THE rangerstaxcase blog began as a beacon of truth but ended up losing sight of its principles.
At its peak, the rangerstaxcase blog was, by its own estimation, generating traffic of up to 100,000 hits a day, each dispatch from the front line of the First-Tier Tribunal (FTT) drawing, in some cases, thousands of responses, mostly from people who saw the mystery person behind the blog – a Celtic fan – as not just as an investigator or crusader but some kind of deity delivered from on high to report on the destruction of their rivals.
To call it a blog would have been an understatement, it was more of a phenomenon fuelled by the unwavering certainty of Rangers’ guilt as well as its condemnation of the Scottish football press in failing, as the blog saw it, to cover one of the “biggest sporting scandals in history”. It quickly built a Twitter following of nearly 23,000. It won the prestigious Orwell Prize for the material it produced on the Big Tax Case and was at the forefront of most discussions about the problems that Rangers faced with HMRC.
If you wanted to know the latest news on their tax travails, rangerstaxcase was a place you went because, unlike newspapers or radio stations, rangerstaxcase was connected to the heart of the FTT and everybody knew it.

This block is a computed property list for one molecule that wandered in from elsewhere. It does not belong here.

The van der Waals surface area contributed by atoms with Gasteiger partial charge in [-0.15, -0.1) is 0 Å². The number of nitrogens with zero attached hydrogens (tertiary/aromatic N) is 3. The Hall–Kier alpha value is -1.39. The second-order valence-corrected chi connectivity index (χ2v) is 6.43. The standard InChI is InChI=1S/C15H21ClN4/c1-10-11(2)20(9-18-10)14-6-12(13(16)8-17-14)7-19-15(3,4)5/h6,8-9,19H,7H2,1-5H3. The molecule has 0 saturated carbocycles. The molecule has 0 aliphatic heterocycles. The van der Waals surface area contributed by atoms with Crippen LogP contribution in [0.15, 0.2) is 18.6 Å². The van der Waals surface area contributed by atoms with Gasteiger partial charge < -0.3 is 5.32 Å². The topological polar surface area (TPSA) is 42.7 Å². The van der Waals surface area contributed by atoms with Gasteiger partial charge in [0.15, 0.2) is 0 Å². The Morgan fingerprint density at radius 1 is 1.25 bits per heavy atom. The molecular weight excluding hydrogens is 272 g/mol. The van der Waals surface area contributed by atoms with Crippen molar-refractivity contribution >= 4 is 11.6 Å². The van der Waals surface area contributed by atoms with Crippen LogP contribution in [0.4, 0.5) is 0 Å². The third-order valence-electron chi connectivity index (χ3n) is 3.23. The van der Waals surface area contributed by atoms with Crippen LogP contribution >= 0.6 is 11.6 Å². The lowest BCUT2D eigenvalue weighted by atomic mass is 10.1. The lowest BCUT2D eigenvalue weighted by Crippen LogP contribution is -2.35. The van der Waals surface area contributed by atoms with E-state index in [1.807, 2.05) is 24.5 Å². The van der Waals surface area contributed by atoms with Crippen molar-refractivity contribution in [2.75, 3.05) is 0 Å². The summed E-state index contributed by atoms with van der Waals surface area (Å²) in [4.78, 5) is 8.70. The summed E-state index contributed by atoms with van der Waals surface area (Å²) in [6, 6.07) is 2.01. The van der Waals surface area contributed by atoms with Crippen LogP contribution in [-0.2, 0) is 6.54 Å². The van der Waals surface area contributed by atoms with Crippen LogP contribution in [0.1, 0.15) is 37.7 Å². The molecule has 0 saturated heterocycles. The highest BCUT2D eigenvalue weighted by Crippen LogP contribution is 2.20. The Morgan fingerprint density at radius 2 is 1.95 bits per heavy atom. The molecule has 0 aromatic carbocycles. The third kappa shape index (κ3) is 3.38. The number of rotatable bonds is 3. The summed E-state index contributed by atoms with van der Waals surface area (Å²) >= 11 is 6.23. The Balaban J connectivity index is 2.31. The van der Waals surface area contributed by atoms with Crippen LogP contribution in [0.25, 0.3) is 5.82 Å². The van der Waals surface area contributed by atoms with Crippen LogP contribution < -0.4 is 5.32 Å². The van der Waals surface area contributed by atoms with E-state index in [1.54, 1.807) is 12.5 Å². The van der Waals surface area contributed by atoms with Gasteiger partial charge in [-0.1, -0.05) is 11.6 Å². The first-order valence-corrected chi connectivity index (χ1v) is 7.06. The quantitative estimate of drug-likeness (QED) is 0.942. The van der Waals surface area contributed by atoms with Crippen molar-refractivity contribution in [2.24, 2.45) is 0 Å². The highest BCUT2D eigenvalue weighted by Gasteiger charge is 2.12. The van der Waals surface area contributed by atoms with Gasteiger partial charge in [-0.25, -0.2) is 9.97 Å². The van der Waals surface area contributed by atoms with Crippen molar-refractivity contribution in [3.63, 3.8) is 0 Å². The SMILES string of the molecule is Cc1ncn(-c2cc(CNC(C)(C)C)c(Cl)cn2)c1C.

It had documents and detail that were beyond dispute. When illustrating one point it was making it would summon up information that could only have come from somebody within, or very close to, the tribunal. Once, it wrote of Gavin Rae, the former Rangers player. Rae, said the blogger, signed a three-and-a-half-year contract with the club on 1 January 2004, his official contract lodged with the SFA and the SPL showing an annual wage of £260,000. The blogger pointed out that on the same day, 1 January, Rangers provided Rae with a letter that said that money, totalling £336,000, would be deposited in a sub-trust of the Murray Group Remuneration Trust on his behalf. Rae would also receive £1,000 as an appearance for every first-team game he played. It reported that between February 2004 and July 2007, Rae received five payments totalling £336,000 plus appearance fees of £11,000 for season 2003-4, £8,000 for 2005-6 and £20,000 for 2006-7.
These numbers weren’t plucked from the sky. They were taken from documents it was given by its source, or sources, close to the Tribunal. On this story, rangerstaxcase was leading the media a merry dance, revealing a steady stream of sensitive and confidential information.